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Nonito Donaire is slated to face Hernan Marquez on the undercard of the Juan Manuel Lopez-Bernabe Concepcion fight in Hato Rey, Puerto Rico. On the one hand, Donaire will appear somewhere other than a small pay-per-view show for the first time in a while. On the other hand, even Donaire is disappointed with his opponent. “I want to fight a guy,“ he told Boxing Scene, “who has a good name.” Marquez certainly does not fit that bill, and Donaire, who appears to be the kind of fighter who wants to make a name for himself among more than just hardcore fans, remains stuck in an inexplicable holding pattern. Ever since he scored his biggest win, over Vic Darchinyan in 2007, Donaire has been under the radar, and Top Rank has done little to bring his skill to public attention. It would be a shame if Donaire just rusts away fighting non-descript competition. His unhappiness, however, is apparent, and–with so many fighters out there happy to have their careers run on autopilot—somewhat refreshing.

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Vitali Klitschko pasted Albert Sosnowski for nine rounds before lowering the boom and scoring a TKO in the 10th last Saturday. It was a typical performance against a woeful foe, and not much can be deduced from it. Sosnowski came into the ring with a gameplan, showed heart, and landed a few stiff blows, which puts him light years ahead of a joker like Kevin Johnson, but it was only a matter of time before Sosnowski would be separated from his senses.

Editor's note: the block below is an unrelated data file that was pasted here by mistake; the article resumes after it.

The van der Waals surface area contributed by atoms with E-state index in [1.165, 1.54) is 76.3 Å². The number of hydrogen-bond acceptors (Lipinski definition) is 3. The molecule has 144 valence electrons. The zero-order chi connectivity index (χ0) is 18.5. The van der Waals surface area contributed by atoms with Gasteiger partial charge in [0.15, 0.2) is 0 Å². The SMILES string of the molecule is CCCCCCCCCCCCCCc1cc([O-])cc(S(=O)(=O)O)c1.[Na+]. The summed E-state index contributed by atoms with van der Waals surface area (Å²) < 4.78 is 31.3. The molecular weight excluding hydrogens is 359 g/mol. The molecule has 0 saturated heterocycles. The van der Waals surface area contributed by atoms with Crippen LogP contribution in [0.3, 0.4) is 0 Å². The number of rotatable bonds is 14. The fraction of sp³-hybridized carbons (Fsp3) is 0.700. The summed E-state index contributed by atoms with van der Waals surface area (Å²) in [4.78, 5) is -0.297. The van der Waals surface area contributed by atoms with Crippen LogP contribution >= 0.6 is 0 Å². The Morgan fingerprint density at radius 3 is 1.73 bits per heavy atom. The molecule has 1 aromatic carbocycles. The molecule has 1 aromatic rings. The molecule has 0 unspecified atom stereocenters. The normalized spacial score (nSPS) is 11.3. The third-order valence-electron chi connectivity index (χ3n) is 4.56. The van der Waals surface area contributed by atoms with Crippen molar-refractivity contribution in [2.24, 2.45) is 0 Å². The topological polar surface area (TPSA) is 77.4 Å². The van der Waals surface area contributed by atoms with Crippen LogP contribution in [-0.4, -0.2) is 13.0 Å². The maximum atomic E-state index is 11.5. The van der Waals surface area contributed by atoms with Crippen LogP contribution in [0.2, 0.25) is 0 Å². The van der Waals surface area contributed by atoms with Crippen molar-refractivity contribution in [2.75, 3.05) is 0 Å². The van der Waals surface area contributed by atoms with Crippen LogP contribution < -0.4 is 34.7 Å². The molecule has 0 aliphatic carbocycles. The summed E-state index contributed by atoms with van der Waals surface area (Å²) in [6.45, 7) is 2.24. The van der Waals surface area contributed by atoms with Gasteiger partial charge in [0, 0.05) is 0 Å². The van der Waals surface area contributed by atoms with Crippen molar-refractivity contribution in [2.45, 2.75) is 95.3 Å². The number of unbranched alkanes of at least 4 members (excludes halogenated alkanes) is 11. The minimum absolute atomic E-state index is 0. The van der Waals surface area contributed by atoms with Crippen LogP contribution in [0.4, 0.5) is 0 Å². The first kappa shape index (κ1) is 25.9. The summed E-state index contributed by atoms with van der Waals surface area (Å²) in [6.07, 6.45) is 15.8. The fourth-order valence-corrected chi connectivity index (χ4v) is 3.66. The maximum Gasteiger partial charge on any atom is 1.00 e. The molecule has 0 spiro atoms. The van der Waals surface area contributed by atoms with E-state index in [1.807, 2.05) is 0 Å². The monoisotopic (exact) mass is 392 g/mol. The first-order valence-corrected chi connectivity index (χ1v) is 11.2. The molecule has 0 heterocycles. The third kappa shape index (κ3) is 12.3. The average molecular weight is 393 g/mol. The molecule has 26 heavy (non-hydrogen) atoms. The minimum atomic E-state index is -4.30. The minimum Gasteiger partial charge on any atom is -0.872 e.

Still, thousands upon thousands attended the fight in Germany, and the criticism of the Klitschkos might have to be rethought at this point. Sure, Vitali Klitschko should have tried to make a splash by sending Sosnowski into a swan dive as soon as possible, but, obviously his fan base—as well as that of his brother, Wladimir—is not that interested in excitement. Yes, the Klitschkos are unbearably boring, but they are also huge drawing cards in Europe and generate tremendous television ratings. In the U.S. you can find just as many boring fighters who are on “P-4-P” lists and cannot draw enough fans to fill a magazine kiosk and earn fewer television viewers than late night re-runs of M*A*S*H*. For some reason, they are paid millions of dollars anyway, and are feted by HBO, whose quality control system, such as it is, goes haywire whenever Al Haymon or Richard Schaefer are in the building. At least the Klitschkos cash paychecks commensurate with their drawing power. Unlike most “stars” in the United States, there is nothing abstract about their appeal or success.

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Devon Alexander and Timothy Bradley have been woofing it up via cyberspace recently, with Kevin Cunningham, who trains/manages Alexander, chiming in for good measure on various websites, going so far as calling Bradley a coward. All of this back and forth gibberish is a great opportunity for forum ranters to improve their spelling, but so far as boxing economics goes, it is completely meaningless.